Here's the expense category most people turn to when they need to modify their budget. What I call *HH/Meds,* or Household and Medical, is an extremely important item. It's where most people goof when they DON'T have a budget. In the beginning, this category in my budget was highly detailed, as it should be for anyone when they first start a written budget. Now I have a very good idea of what I spend each period in that category, so I use a lump sum estimate instead.

*HH/Meds* consists of:
Sundries such as soap
Co-pays to doctors and for prescriptions
Car maintenance and repair
House maintenance and repair
Gardening supplies
Walter's allowance - for his expenditures on items in this category like food, sundries, clothes, entertainment, etc.

This is by far the most flexible category we all have. If I know I'm going to have more medical expenses than usual, I'll spend less on other items like gardening supplies. Like any careful shopper, I can alter my food purchases too; ditto for clothing, whatever.

At the end, we come to *Variance.*

Variance is a term I use loosely and a little incorrectly here. That's not material. The important thing is, I subtract the expenses from the income and see what that number is.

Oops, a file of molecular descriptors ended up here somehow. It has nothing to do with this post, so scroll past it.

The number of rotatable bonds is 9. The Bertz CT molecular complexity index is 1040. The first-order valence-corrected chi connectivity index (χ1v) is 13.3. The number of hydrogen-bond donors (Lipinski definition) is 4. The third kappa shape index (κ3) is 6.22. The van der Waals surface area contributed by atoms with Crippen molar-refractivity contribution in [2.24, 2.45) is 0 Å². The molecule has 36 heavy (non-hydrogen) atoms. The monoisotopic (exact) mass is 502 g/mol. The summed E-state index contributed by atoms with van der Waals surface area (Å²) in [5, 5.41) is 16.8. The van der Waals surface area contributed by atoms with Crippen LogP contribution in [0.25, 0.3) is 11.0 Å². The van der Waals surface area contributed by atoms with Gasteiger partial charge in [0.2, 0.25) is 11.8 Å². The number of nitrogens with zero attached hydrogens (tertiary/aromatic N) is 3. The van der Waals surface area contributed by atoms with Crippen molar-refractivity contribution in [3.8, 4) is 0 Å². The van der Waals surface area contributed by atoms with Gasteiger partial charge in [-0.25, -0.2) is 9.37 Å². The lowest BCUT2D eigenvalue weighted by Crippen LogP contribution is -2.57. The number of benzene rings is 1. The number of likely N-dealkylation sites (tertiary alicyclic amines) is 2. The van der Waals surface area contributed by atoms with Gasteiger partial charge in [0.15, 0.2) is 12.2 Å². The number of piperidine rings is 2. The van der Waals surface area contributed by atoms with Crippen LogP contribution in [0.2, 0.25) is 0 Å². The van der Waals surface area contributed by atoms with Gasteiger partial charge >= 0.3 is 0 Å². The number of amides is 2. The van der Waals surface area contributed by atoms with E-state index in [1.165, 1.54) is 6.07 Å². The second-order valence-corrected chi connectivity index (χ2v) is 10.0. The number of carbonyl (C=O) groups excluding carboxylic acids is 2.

Unaccountably, in real life, I've met ever so many people who do keep a budget - but never do that vital final calculation!!! Why in the world don't they want to look? The bottom line is the whole purpose of the exercise!

If you're running negative, you need to change the numbers. Okay? Spend less and/or make more money.

Just doing THIS MUCH of a budget tells you a great deal about where you stand each month. The point is - KEEP TRACK. If the HH/Meds *allowance* gets used up early, stop spending until the next pay period.

Which is how most people do it. Except, to my utter astonishment, they don't write it down first. Or even track it very well. This often means they have a troubling sudden Event, where they find themselves out of funds, and without enough food or pantyhose to last until the next pay period.

That means your financial life is not really under your own control. It leads to awful feelings like embarrassment and hunger and fear. Or losing the car to the repo man, or getting evicted from your apartment. Or spending money on ridiculous bank fees for overdrafts and bounced checks. Now there's a real waste of money. Every time you throw $30 away on a bank fee, think of what fun you could have bought with that $30 instead.

Why would anyone voluntarily go that route? People. It doesn't make sense.